A Comparative Analysis Of Jus ad bellum and Jus in Bello In The Context Of International Humanitarian Law

Abstract-

The Law of Armed Force has been customarily theorised in a semblance of prevalent theories of Jus ad bellum and Jus in bello. Such separate dualist concept of outfitted power and principle of armed force discovers its underlying foundations through the means of legitimate traditions of the happenings of the Interwar period. Besides that, a one on one differentiation regarding the same has been thoroughly highlighted by the means of “Theory of Warfare” The discrepancy between the concepts of Jus ad bellum and Jus in bello has had a prolonged historic convention in connection with the “Theory of Warfare”. Although in scholarly writing, the moralities of the said theories are regularly examined together. Upon retrospection they are as a rule arranged under philosophical, strict or moral belief systems by means of Just War Theory or Just War Doctrine otherwise alluded as Jus bellum lustum. Incidentally they are combined with a third principle specifically Jus Post bellum which incorporates post conflict legal standards. However, the same earned its rightful status in the radical law right in the course of the League of Nations.

Authored by Akashmika Jena, University Law College, Utkal University, Bhubaneswar.

Customary Approaches to the Law of Armed Conflict

Abstract-

Since the inception of mankind the term of conflict was always prevalent, be it fight for food, or any other survival instinct, but one thing that has always been there is the fact that in some or the other way there have been laws governing that conflict. Even in medieval period, when the idea of consuming territories was on high, there were laws of war governing the conflict and it was expected that both the parties willfully accepts them. In this article we will be trying to understand the concept and ideas of protection of human rights and how they can be included and be made a part of contemporary Humanitarian Law. There have been ideas which have come straight from the cultural buildups of tribe and their aspiration of a society build on equality and respect for other community . The viewpoint that while trying to understand the role of the state actors we cannot forget to include non-state actors in developing laws for society reflect that all the states that have been peaceful or aspire to be peaceful knows that the only way to achieve this is by inclusion practices and ideologies. Since this article emphasis on the practices followed by various African communities, therefore we will try and compare the idea and their application in today’s world. A study conducted by the Geneva cell recently showed that it is very necessary that inclusion must be made for better development of International Humanitarian Law.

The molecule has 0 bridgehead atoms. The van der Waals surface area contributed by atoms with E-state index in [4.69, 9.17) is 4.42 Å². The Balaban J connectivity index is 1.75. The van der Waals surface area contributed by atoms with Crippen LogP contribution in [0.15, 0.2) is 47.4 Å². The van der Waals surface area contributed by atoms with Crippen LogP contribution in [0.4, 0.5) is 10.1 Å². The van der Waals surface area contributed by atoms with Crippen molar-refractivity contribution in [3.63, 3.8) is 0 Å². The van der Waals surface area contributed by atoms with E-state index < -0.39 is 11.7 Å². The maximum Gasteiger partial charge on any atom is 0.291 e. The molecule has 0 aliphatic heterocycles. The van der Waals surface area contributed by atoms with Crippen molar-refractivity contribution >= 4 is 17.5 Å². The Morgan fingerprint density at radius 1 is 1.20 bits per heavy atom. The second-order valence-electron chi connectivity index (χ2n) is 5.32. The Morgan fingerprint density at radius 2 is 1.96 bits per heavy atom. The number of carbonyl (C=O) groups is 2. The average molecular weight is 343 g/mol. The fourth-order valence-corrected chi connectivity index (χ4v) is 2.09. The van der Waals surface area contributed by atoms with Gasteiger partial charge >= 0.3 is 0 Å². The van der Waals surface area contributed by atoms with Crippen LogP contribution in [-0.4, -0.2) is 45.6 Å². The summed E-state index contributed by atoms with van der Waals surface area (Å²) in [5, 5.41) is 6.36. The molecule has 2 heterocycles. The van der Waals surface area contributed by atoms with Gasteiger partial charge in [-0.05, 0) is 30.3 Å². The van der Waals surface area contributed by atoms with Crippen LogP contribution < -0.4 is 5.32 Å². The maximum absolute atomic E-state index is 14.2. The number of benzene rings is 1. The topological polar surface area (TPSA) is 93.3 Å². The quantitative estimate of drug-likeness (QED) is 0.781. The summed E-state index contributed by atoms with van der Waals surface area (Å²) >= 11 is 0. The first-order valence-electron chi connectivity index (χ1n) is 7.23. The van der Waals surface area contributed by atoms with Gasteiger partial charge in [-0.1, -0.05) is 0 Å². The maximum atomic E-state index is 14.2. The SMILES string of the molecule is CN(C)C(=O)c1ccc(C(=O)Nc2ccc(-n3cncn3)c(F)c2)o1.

Authored by Akashmika Jena, University Law College, Utkal University, Bhubaneswar.